Stacey J. Coverdale

Stacey Coverdale receiving her diploma from President James Freedman
Stacey Coverdale receiving her diploma from President James Freedman

Stacey Coverdale died in an auto accident on June 12, 1988, hours after graduation from Dartmouth.  A member of the Shinnecock tribe of Long Island, New York, Stacey was active in Native Americans at Dartmouth.  For a senior project, she and Jennifer Anderson ’88 developed a multi-media exhibit about Shinnecock women.

Matthew Biberman remembers:

I can close my eyes and see her peacefully still. …We had lived across the hall from each other as freshmen in Hitchcock. Though she was absolutely stunning, she found Dartmouth cold, a difficult place for a girl from Philly who was African America/Native American. So it was that we often spent weekend nights talking together alone in her dorm room. From the beginning Stacey loved to talk about her dreams. She believed strongly in their significance, and enjoyed bringing her traditional knowledge of their meaning to her efforts at interpreting them. Graduation night she told me she had just dreamed of beautiful white birds, flying away. The dream had filled her with such happiness that I envied her slightly but even more—I was simply thrilled for her. She was ready to move on, eager to experience what would come next. The next morning when Jody Washburn told me over the phone that Stacey had died, I suddenly saw those birds as announcing something else. And ever since Stacey’s birds have always been a comfort to me..

Stacey encouraged me, and did it in simple but forceful words… That was Stacey. She was willing to help me, her other friends and family–everyone she cared about. One of the strongest memories I have of Stacey is of her standing on the steps of Parkhurst during what I think may very well have been the first Take Back the Night march at Dartmouth. I stood a couple of steps up and behind her. I watched her take the mic and demand that our College’s administration do more to make the campus a safer place. She was inspiring. She wore a black leather jacket that was a favorite of hers. I had given her a few motorcycle rides and we shared a joke that she could wear her biker jacket with conviction. These are the little details I am fortunate as a friend to remember. There are other memories, of course. Walking through her exhibit of photos of the women of her tribe. The few days I spent with her on the rez. Watching her dance at the Pow Wow. But most of all, the time spent talking, usually listening to music, often in a dark room, both of us staring up at the ceiling. Thank you, Stacey. You are remembered and loved by those of who were lucky enough to have you pass through our lives.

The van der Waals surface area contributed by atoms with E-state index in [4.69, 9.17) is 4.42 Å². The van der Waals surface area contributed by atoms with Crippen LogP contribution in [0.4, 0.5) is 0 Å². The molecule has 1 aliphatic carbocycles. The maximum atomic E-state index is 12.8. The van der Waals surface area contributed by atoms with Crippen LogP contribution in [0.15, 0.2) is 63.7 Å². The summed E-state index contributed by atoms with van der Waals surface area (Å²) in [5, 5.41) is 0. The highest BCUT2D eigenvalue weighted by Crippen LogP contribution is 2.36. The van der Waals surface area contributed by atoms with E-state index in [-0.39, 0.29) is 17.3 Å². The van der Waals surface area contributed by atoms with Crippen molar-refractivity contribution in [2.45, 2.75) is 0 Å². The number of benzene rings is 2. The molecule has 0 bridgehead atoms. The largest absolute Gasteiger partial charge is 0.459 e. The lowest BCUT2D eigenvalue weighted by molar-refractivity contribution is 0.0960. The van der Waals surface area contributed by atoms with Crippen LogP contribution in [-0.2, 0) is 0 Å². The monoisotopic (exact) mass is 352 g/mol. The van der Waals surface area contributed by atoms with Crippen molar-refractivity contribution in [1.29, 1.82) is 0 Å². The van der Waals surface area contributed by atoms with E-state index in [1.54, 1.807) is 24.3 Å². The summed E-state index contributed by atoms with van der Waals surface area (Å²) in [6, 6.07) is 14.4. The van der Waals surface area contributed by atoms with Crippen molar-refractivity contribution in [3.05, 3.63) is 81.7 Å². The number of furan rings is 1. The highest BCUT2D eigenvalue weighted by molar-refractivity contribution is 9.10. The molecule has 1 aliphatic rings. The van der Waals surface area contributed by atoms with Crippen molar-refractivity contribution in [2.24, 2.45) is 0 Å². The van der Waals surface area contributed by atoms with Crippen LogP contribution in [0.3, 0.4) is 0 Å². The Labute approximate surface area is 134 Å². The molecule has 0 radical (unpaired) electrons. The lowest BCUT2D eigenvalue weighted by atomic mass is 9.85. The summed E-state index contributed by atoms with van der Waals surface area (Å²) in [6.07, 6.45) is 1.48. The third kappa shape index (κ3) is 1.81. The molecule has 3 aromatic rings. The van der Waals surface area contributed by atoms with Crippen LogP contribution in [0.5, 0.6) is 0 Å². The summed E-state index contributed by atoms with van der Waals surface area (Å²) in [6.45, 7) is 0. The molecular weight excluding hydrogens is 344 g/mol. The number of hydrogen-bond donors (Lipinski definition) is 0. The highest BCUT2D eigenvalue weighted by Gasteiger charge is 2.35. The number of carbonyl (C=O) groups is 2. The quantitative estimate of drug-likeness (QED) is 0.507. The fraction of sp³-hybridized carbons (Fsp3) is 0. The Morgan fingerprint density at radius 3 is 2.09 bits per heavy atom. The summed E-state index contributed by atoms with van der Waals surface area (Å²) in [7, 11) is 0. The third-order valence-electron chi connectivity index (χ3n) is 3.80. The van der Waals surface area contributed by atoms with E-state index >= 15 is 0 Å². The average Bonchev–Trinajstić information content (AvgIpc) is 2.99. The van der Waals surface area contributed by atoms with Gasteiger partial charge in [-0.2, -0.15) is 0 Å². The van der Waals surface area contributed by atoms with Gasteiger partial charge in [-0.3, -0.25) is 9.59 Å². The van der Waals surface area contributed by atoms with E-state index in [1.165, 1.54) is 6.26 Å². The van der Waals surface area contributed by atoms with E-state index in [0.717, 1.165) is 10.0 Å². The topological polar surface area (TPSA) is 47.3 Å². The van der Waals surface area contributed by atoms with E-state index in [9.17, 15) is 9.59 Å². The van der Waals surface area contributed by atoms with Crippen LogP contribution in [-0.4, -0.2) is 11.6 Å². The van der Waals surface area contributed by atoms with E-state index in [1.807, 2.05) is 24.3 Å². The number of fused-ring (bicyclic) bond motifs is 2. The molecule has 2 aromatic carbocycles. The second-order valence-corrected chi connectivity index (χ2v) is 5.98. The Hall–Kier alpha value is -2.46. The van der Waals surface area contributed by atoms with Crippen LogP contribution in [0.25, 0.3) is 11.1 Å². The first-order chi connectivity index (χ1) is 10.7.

No comments yet.

Leave a comment

Your email address will not be published.

This site uses Akismet to reduce spam. Learn how your comment data is processed.